I just started using the wonderful flickrapi Python interface for, well, searching Flickr for geocoded photos around given locations. It’s fairly easy to use and does most things for you. You start with a Flickr API object…
api_key = '1234567890'
flickr = flickrapi.FlickrAPI(api_key, cache=True)
…replace some dots with underscores in the Flickr API methods…
photos = flickr.photos_search(tags='boston', lat='42.355056', lon='-71.065503', radius='5')
…and loop through the parsed results…
for photo in photos:
photoLoc = flickr.photos_geo_getLocation(photo_id=photo.attrib['id'])
photoSizes = flickr.photos_getSizes(photo_id=photo.attrib['id'])
The above code example lists title, latitude, longitude and thumbnail-source of photos found in a 5km radius search around the Boston Common.
CloudMade, the professional service around OpenStreetMap, is offering a pre-alpha web and mobile maps API to developers.
The interesting thing about the CloudMade API is easy access to OpenStreetMap data. Compared to commercial map data used in other APIs, like TeleAtlas or NAVTEQ maps, OpenStreetMap shows addtional features like footpaths, bike lanes or tramway tracks in urban areas. Not a crucial feature, right, but here OpenStreetMap is closer to traditional city maps, maps made for pedestrians, than others are. it’s surely an interesting aspect for providing tourism or travel mapping services. Nokia maps go into that direction too and provide special features like pedestrians navigation for instance.
Another point for OpenStreetMap is its appealing cartography. Since it’s possible to export and download OpenStreetMap as vector data, I wonder if the CloudMade API provides methods for manipulating and customizing visual attributes of the map, like colors or stroke widths. That would really make a difference compared to other mapping APIs. Service providers or developers could almost draw their own maps, make their mapping service visually different from others or just highlight map elements they want to emphasize.
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Thanks to the export feature of OpenStreetMap’s web interface, I started using it as background map on my GPS device. A lot of places are still missing, some places aren’t as accurate as in other maps, but it’s pretty easy to cut a map slice out of OpenStreetMap’s web interface and load it onto a GPS device (instructions). [via Nick]
While others are offering an API or are working on even free access to public geodata, we are releasing a new portal with 5 different shop versions for public tax funded geodata.
Let alone that the world record attempt for using the smallest possible font size in an unlucky Cheetah UI rip-off isn’t quite state of the art in the year 2008. Especially not in times were public agencies are asked (by law!) to fulfill basic WAI requirements.
A year ago or so, we added a Google Map to a website friends of me are running. The website is about reptiles and amphibians. In one part of the site users can enter details into a form, including the location, when they’ve seen an interesting species. In the meantime their database has grown to a comprehensive collection of (crowd sourced) information like species distribution among our country. It’s not only a hobbyist project, the database means quite a valuable input for species research and protection projects too.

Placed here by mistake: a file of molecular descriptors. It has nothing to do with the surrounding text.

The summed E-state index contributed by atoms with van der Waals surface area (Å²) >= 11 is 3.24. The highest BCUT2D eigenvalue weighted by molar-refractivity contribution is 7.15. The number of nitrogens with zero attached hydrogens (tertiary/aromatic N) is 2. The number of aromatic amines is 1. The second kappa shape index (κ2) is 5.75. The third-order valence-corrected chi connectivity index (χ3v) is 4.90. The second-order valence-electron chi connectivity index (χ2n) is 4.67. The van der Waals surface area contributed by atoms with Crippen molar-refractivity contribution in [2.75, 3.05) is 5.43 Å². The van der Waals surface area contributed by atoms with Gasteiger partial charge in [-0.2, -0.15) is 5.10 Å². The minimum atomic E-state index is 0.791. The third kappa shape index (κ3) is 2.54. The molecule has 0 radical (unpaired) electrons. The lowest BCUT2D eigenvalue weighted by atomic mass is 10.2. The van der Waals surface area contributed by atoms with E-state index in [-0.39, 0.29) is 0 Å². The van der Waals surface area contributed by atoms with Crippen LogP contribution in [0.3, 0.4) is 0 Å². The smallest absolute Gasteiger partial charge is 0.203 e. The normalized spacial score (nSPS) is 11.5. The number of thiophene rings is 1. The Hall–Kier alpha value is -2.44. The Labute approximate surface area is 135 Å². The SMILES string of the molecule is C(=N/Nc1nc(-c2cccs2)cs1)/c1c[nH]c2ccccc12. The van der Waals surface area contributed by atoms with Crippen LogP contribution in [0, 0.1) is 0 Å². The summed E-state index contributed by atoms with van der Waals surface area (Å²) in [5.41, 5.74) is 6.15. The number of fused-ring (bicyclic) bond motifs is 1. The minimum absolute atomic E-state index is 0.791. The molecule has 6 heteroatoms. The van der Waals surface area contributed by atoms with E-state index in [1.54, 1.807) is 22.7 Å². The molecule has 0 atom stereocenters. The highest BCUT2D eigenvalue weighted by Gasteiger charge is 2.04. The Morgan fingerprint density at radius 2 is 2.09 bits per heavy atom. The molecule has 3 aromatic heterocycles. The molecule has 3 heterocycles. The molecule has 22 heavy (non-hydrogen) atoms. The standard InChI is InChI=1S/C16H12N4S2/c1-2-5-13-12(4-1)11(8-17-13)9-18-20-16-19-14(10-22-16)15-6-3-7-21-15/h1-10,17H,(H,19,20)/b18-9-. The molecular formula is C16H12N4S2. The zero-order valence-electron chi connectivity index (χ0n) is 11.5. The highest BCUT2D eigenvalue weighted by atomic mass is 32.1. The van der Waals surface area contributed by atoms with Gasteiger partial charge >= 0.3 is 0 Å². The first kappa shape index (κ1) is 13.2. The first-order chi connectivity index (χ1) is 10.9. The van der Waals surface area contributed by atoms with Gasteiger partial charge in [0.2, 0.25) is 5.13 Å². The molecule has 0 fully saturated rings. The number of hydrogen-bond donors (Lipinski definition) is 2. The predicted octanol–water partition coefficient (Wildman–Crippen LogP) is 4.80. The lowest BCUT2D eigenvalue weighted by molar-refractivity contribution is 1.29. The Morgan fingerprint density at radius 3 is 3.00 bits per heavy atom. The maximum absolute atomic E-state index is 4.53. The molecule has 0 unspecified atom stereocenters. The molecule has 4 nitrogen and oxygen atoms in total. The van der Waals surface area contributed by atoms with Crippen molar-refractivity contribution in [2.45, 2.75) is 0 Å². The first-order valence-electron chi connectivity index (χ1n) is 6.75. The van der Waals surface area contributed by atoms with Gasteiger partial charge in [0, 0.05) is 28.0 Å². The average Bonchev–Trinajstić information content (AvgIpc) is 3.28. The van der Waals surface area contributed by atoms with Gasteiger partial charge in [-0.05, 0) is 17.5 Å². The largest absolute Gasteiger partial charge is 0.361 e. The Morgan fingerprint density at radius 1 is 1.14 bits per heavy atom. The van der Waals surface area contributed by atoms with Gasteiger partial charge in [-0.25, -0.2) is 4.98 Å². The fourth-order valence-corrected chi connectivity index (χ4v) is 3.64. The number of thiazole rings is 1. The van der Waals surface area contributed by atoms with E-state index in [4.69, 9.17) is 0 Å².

Anyways, before we added a Google Map to the form, user provided location information was very poor. Only a rough location description or coordinate information based on the national topographical map were possible to enter. For national coordinates users had to go to another website, look up the place and copy and paste the coordinates from there back into the form. Definitely not what I would call a convenient solution.
Once we added Google Maps where users could simply pinpoint the location on a map, the collected data turned into something like this:
Green dots … located with Google Maps (92%)
Red dots … located with a service of our National Mapping Agency (8%)
That says something about the benefit of public available mapping APIs. Especially for projects like this, with no commercial but a strong public interest.
During the INSPIRE process it became pretty clear that European mapping agencies don’t favor free public geodata. The API concept could help here: it enables flexible usage of data for users while retaining full control over both, functionality and data, for the mapping agency. Seems like a workable compromise to me.
Apparently Google has become a bit lazy in updating their API reference. Thanks to people like Mike Williams who give Google a hand and document for the rest of us interesting new features found in the Google Maps API.
Similar to GPolyline, the new GPolygon class, which comes with API v2.69, enables drawing of SVG polygons onto your Google Maps. Two additional parameters define polygon fill color and opacity:
GPolygon(points, border-color?, border-weight?, border-opacity?, fill-color?, fill-opacity?)
See a live example of the new polygon class here. [via gis-news]
Just a day after introducing the new geotagging feature, the Flickr team has released the Flickr Geo API.
It’s simple but powerfull: just add parameters like bbox or accuracy to the flickr.photos.search method and filter any search by location. See the Flickr API documentation for a detailed description of this and other new additions.
Btw, Steward Butterfield has a few quite impressing numbers in his last post about the successful launch of the new Flickr feature…
Flickr can read automatically the EXIF location information of your photos, but you have to enable this feature first. Do it here!